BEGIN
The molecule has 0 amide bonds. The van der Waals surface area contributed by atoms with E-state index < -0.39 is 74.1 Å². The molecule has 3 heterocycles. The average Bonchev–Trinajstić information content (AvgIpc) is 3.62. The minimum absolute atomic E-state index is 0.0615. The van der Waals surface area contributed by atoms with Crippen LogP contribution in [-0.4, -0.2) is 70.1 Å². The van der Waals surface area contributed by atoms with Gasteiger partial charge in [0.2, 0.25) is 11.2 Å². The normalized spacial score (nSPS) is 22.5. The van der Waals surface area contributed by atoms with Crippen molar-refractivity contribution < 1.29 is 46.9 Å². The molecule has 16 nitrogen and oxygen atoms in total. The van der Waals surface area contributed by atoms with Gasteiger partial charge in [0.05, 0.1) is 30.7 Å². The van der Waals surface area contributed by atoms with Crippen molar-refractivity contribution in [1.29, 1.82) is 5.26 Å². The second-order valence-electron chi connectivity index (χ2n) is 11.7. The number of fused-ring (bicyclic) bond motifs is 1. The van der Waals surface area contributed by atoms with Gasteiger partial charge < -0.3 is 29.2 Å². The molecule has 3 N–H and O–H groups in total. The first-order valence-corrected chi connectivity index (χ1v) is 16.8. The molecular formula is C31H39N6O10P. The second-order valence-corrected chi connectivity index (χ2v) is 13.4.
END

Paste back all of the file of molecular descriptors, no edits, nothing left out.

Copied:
The molecule has 0 amide bonds. The van der Waals surface area contributed by atoms with E-state index < -0.39 is 74.1 Å². The molecule has 3 heterocycles. The average Bonchev–Trinajstić information content (AvgIpc) is 3.62. The minimum absolute atomic E-state index is 0.0615. The van der Waals surface area contributed by atoms with Crippen LogP contribution in [-0.4, -0.2) is 70.1 Å². The van der Waals surface area contributed by atoms with Gasteiger partial charge in [0.2, 0.25) is 11.2 Å². The normalized spacial score (nSPS) is 22.5. The van der Waals surface area contributed by atoms with Crippen molar-refractivity contribution < 1.29 is 46.9 Å². The molecule has 16 nitrogen and oxygen atoms in total. The van der Waals surface area contributed by atoms with Gasteiger partial charge in [0.05, 0.1) is 30.7 Å². The van der Waals surface area contributed by atoms with Crippen molar-refractivity contribution in [1.29, 1.82) is 5.26 Å². The second-order valence-electron chi connectivity index (χ2n) is 11.7. The number of fused-ring (bicyclic) bond motifs is 1. The van der Waals surface area contributed by atoms with Gasteiger partial charge < -0.3 is 29.2 Å². The molecule has 3 N–H and O–H groups in total. The first-order valence-corrected chi connectivity index (χ1v) is 16.8. The molecular formula is C31H39N6O10P. The second-order valence-corrected chi connectivity index (χ2v) is 13.4.